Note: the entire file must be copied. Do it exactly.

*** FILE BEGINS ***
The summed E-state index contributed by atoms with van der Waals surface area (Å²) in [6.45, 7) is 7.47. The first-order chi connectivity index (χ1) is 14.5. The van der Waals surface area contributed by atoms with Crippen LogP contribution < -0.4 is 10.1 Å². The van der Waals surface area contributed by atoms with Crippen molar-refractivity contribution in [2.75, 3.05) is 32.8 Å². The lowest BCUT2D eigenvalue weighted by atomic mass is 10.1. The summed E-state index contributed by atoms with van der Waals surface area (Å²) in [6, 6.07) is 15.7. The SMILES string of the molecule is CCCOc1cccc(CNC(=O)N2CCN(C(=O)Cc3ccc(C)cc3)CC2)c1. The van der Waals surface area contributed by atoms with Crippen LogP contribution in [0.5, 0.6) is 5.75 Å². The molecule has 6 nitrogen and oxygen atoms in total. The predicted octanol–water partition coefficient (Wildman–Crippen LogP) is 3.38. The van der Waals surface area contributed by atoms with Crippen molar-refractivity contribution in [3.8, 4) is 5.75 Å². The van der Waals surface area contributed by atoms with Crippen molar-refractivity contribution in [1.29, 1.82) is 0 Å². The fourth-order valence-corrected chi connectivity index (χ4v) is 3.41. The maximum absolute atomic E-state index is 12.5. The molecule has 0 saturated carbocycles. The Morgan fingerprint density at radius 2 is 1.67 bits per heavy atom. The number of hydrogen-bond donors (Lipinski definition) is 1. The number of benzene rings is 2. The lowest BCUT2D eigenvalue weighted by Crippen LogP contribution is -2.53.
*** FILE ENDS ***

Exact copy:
The summed E-state index contributed by atoms with van der Waals surface area (Å²) in [6.45, 7) is 7.47. The first-order chi connectivity index (χ1) is 14.5. The van der Waals surface area contributed by atoms with Crippen LogP contribution < -0.4 is 10.1 Å². The van der Waals surface area contributed by atoms with Crippen molar-refractivity contribution in [2.75, 3.05) is 32.8 Å². The lowest BCUT2D eigenvalue weighted by atomic mass is 10.1. The summed E-state index contributed by atoms with van der Waals surface area (Å²) in [6, 6.07) is 15.7. The SMILES string of the molecule is CCCOc1cccc(CNC(=O)N2CCN(C(=O)Cc3ccc(C)cc3)CC2)c1. The van der Waals surface area contributed by atoms with Crippen LogP contribution in [0.5, 0.6) is 5.75 Å². The molecule has 6 nitrogen and oxygen atoms in total. The predicted octanol–water partition coefficient (Wildman–Crippen LogP) is 3.38. The van der Waals surface area contributed by atoms with Crippen molar-refractivity contribution in [3.8, 4) is 5.75 Å². The van der Waals surface area contributed by atoms with Crippen molar-refractivity contribution in [1.29, 1.82) is 0 Å². The fourth-order valence-corrected chi connectivity index (χ4v) is 3.41. The maximum absolute atomic E-state index is 12.5. The molecule has 0 saturated carbocycles. The Morgan fingerprint density at radius 2 is 1.67 bits per heavy atom. The number of hydrogen-bond donors (Lipinski definition) is 1. The number of benzene rings is 2. The lowest BCUT2D eigenvalue weighted by Crippen LogP contribution is -2.53.